ISRAEL: Nine hours at Eretz checkpoint
My adventures as an Arab American journalist crossing in and out of Israel have already been documented here.
But even for someone who goes in expecting delays, aggressive questioning and the occasional strip search, my experience on Sunday leaving the Gaza Strip through the Eretz border crossing was a shock.
About 18 months ago, Israel completed construction of a massive automated inspection terminal at Eretz.
The size of a warehouse, a bewildering high-tech cattle pen built with one primary goal: to ensure that everyone coming out of Gaza gets their bags and their body thoroughly screened long before they ever get in a room with an Israeli.
Dozens of automated doors and gates open and close before you; disembodied Israeli voices tell you where to stand, when to walk into various scanning devices and when to open your bags, display them to the cameras and place them on conveyor belts.
The terminal was built...
t...with the idea of screening the many Gazan laborers who used to commute daily to their jobs in Israel. A few months after the opening, Hamas took over the Gaza Strip, and Israel (with Egyptian assistance) largely sealed Gaza's borders.
Now nobody even tries to get out except journalists, Gazans employed by international organizations, those with high-level connections to the Palestinian Authority in Ramallah or medical-need cases cleared for treatment in Israeli hospitals.
Eretz normally opens around 7 a.m. I arrived Sunday at 10:30 a.m., hoping to miss the morning rush of medical patients. I found a large group of Palestinians gathered outside the trailer that serves as a coordination office with the Israelis. The border hadn't opened yet and there was no word on when it would.
We waited. There was nothing else to do. We drank tea and coffee, and swapped cigarettes and stories. Two enterprising youths sold lemon slushies out of a cooler, which tasted and felt fantastic on a blazing day. A small group of presumably urgent medical cases was permitted through around 11:30, then nothing for hours.
Around 1:30 p.m. I started to worry, since the border was supposed to close at 2:30.
I called the manger of the crossing. He first denied there was anything wrong, then said to call him back in 10 minutes, then another 10 minutes. On the final call, he yelled at me to leave him alone and direct my calls to the army, then hung up. (In fairness, he later turned out to be a decent guy having a really bad day.)
Getting desperate, I called the army press office and a senior Ministry of Information official. They reported back that the computer system had fried and the intricate network of automated doors wasn't working right. Technicians were on the way, but it would take a few more hours.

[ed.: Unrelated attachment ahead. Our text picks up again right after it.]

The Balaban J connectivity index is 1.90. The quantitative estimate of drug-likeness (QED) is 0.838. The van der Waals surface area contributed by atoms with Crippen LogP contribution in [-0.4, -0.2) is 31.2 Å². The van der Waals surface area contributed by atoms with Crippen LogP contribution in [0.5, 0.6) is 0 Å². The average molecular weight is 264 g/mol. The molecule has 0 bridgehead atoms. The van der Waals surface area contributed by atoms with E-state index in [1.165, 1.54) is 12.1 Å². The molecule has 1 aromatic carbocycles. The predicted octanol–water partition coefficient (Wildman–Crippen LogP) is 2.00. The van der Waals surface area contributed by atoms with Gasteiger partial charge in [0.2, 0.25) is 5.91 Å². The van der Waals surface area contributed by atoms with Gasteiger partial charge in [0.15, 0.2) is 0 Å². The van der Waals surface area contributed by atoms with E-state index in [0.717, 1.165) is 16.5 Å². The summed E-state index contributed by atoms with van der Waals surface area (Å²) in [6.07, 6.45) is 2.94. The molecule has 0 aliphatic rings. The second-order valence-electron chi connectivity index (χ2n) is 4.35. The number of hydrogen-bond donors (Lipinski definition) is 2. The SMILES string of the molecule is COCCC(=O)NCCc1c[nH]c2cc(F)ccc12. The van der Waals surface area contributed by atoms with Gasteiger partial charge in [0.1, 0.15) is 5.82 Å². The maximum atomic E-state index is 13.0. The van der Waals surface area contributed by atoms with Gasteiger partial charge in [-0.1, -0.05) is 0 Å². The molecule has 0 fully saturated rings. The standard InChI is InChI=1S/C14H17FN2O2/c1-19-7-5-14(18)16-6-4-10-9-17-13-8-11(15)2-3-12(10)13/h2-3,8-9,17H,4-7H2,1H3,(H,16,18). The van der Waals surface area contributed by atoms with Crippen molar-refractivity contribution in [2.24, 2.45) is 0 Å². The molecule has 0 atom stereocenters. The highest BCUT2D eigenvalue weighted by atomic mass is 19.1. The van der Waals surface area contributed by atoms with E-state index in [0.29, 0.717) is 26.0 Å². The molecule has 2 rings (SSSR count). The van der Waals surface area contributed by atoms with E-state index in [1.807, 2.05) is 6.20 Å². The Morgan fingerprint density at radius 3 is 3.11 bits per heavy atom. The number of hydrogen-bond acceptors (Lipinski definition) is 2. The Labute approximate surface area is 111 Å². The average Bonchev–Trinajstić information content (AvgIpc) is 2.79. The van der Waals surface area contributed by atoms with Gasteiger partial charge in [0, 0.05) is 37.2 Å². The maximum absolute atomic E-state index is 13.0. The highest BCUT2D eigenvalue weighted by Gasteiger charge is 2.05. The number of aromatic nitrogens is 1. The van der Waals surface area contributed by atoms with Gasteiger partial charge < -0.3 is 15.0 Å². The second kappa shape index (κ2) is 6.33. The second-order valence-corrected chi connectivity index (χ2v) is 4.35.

We waited more. What other choice did we have?
If anything, the Gazans were far more patient than the foreigners, who are less accustomed to having their movements restricted. There was a Russian journalist and an Austrian man growing increasingly indignant, and I wasn't handling things too gracefully either.
The Palestinians took it with stoicism and the occasional flash of humor.
"If they just sent in one clever Gazan, he'd have it fixed in 10 minutes," one guy told me. "If we can get our cars to run on cooking oil, we can fix their broken doors."
The majority of our group seemed to be medical-need cases and their families. I met a man who had been waiting three months to get his ailing mother to a Jerusalem hospital, and a woman whose infant daughter needed open-heart surgery. One young boy of about 6 seemed to have both physical and mental defects and sported a fresh hospital bracelet on his wrist.
Around 5 p.m., we all received the green light. We hurried across 200 yards of battle-scarred no-man's land, through concrete-walled corridors. Finally the whole group came to a set of automated doors, where they left us for another 90 minutes with no communications.
Then the doors opened and another mad rush ensued into the mechanized maze of the now-functional inspection terminal.
I emerged on the Israeli side after 7 p.m., almost nine hours after I arrived. Some of the group, especially the medical cases, had been there since 7 a.m.
I was almost too tired and disoriented to be angry, but decided to
hold off and calm down for a few days before writing about the
I'm now in Chicago on a break, with the chance to evaluate things in hindsight. And I still have an issue with the way the Israelis handled things.
The problems were real; it's not like they were making up the computer malfunction.
But the decisions made after that speak volumes about the way Israel views and deals with Gazans.
We were perhaps 45 people, including at least 15 children. Not exactly a huge logistical problem to inspect our bodies and our bags; that's one hour in the life of Tel Aviv's Ben Gurion airport and every other airport in the world.
If the Israelis had sent five soldiers out to pat us down, question us and search our bags, the whole process would have been wrapped up by 1 p.m. at the latest.
Instead they chose to let us cook while the technicians tinkered away.
It's simply not something you would do to people you regarded as people instead of dangerous animals.